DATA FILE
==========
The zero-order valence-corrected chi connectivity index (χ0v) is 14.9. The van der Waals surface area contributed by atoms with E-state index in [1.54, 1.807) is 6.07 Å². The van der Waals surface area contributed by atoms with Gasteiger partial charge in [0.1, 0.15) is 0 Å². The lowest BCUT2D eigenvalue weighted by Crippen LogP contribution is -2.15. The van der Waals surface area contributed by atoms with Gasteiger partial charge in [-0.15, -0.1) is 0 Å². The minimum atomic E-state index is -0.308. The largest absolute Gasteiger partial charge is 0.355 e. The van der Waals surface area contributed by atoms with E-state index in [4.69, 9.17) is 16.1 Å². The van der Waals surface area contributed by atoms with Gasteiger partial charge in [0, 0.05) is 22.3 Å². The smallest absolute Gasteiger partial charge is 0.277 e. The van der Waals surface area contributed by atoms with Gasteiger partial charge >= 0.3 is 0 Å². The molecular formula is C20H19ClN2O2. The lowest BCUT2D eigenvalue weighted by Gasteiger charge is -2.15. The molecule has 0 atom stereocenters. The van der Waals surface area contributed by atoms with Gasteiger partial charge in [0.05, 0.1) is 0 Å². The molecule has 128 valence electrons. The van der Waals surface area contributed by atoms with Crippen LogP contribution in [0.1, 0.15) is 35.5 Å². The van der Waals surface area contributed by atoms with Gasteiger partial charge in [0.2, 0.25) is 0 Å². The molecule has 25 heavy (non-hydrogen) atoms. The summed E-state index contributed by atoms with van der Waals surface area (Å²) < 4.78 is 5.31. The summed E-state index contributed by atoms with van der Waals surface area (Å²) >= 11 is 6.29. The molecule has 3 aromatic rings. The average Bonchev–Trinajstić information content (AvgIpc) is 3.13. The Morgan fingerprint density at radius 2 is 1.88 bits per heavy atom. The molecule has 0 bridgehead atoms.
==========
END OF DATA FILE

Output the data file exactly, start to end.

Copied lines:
The zero-order valence-corrected chi connectivity index (χ0v) is 14.9. The van der Waals surface area contributed by atoms with E-state index in [1.54, 1.807) is 6.07 Å². The van der Waals surface area contributed by atoms with Gasteiger partial charge in [0.1, 0.15) is 0 Å². The lowest BCUT2D eigenvalue weighted by Crippen LogP contribution is -2.15. The van der Waals surface area contributed by atoms with Gasteiger partial charge in [-0.15, -0.1) is 0 Å². The minimum atomic E-state index is -0.308. The largest absolute Gasteiger partial charge is 0.355 e. The van der Waals surface area contributed by atoms with E-state index in [4.69, 9.17) is 16.1 Å². The van der Waals surface area contributed by atoms with Gasteiger partial charge in [0, 0.05) is 22.3 Å². The smallest absolute Gasteiger partial charge is 0.277 e. The van der Waals surface area contributed by atoms with Gasteiger partial charge >= 0.3 is 0 Å². The molecular formula is C20H19ClN2O2. The lowest BCUT2D eigenvalue weighted by Gasteiger charge is -2.15. The molecule has 0 atom stereocenters. The van der Waals surface area contributed by atoms with Gasteiger partial charge in [0.05, 0.1) is 0 Å². The molecule has 128 valence electrons. The van der Waals surface area contributed by atoms with Crippen LogP contribution in [0.1, 0.15) is 35.5 Å². The van der Waals surface area contributed by atoms with Gasteiger partial charge in [0.2, 0.25) is 0 Å². The molecule has 25 heavy (non-hydrogen) atoms. The summed E-state index contributed by atoms with van der Waals surface area (Å²) < 4.78 is 5.31. The summed E-state index contributed by atoms with van der Waals surface area (Å²) >= 11 is 6.29. The molecule has 3 aromatic rings. The average Bonchev–Trinajstić information content (AvgIpc) is 3.13. The Morgan fingerprint density at radius 2 is 1.88 bits per heavy atom. The molecule has 0 bridgehead atoms.